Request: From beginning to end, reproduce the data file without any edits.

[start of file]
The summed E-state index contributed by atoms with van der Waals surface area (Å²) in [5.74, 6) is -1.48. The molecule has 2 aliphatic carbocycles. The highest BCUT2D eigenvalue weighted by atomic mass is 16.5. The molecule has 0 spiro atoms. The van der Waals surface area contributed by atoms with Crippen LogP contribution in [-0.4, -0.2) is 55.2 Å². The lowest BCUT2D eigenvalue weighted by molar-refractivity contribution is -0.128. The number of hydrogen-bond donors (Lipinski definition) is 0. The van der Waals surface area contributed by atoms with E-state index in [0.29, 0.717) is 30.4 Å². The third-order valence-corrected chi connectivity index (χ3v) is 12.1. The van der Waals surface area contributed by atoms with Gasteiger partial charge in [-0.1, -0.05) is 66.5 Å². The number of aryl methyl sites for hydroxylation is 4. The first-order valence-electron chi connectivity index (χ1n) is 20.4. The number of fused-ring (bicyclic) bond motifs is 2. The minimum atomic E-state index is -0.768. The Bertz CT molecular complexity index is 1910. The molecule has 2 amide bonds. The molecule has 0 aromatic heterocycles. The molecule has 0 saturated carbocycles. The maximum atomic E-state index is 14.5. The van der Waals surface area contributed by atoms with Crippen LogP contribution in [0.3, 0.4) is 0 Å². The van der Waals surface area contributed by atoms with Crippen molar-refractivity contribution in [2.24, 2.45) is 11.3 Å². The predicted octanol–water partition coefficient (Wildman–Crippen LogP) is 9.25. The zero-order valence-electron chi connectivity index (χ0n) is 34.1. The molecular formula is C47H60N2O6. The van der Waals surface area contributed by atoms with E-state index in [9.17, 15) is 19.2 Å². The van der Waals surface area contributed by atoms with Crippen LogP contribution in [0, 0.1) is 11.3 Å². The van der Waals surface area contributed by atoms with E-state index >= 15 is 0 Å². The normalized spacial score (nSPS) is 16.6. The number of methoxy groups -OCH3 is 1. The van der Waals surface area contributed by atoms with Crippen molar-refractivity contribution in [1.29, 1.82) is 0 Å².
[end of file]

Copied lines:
The summed E-state index contributed by atoms with van der Waals surface area (Å²) in [5.74, 6) is -1.48. The molecule has 2 aliphatic carbocycles. The highest BCUT2D eigenvalue weighted by atomic mass is 16.5. The molecule has 0 spiro atoms. The van der Waals surface area contributed by atoms with Crippen LogP contribution in [-0.4, -0.2) is 55.2 Å². The lowest BCUT2D eigenvalue weighted by molar-refractivity contribution is -0.128. The number of hydrogen-bond donors (Lipinski definition) is 0. The van der Waals surface area contributed by atoms with E-state index in [0.29, 0.717) is 30.4 Å². The third-order valence-corrected chi connectivity index (χ3v) is 12.1. The van der Waals surface area contributed by atoms with Gasteiger partial charge in [-0.1, -0.05) is 66.5 Å². The number of aryl methyl sites for hydroxylation is 4. The first-order valence-electron chi connectivity index (χ1n) is 20.4. The number of fused-ring (bicyclic) bond motifs is 2. The minimum atomic E-state index is -0.768. The Bertz CT molecular complexity index is 1910. The molecule has 2 amide bonds. The molecule has 0 aromatic heterocycles. The molecule has 0 saturated carbocycles. The maximum atomic E-state index is 14.5. The van der Waals surface area contributed by atoms with Crippen LogP contribution in [0.3, 0.4) is 0 Å². The van der Waals surface area contributed by atoms with Crippen molar-refractivity contribution in [2.24, 2.45) is 11.3 Å². The predicted octanol–water partition coefficient (Wildman–Crippen LogP) is 9.25. The zero-order valence-electron chi connectivity index (χ0n) is 34.1. The molecular formula is C47H60N2O6. The van der Waals surface area contributed by atoms with E-state index in [9.17, 15) is 19.2 Å². The van der Waals surface area contributed by atoms with Crippen LogP contribution in [0, 0.1) is 11.3 Å². The van der Waals surface area contributed by atoms with E-state index >= 15 is 0 Å². The normalized spacial score (nSPS) is 16.6. The number of methoxy groups -OCH3 is 1. The van der Waals surface area contributed by atoms with Crippen molar-refractivity contribution in [1.29, 1.82) is 0 Å².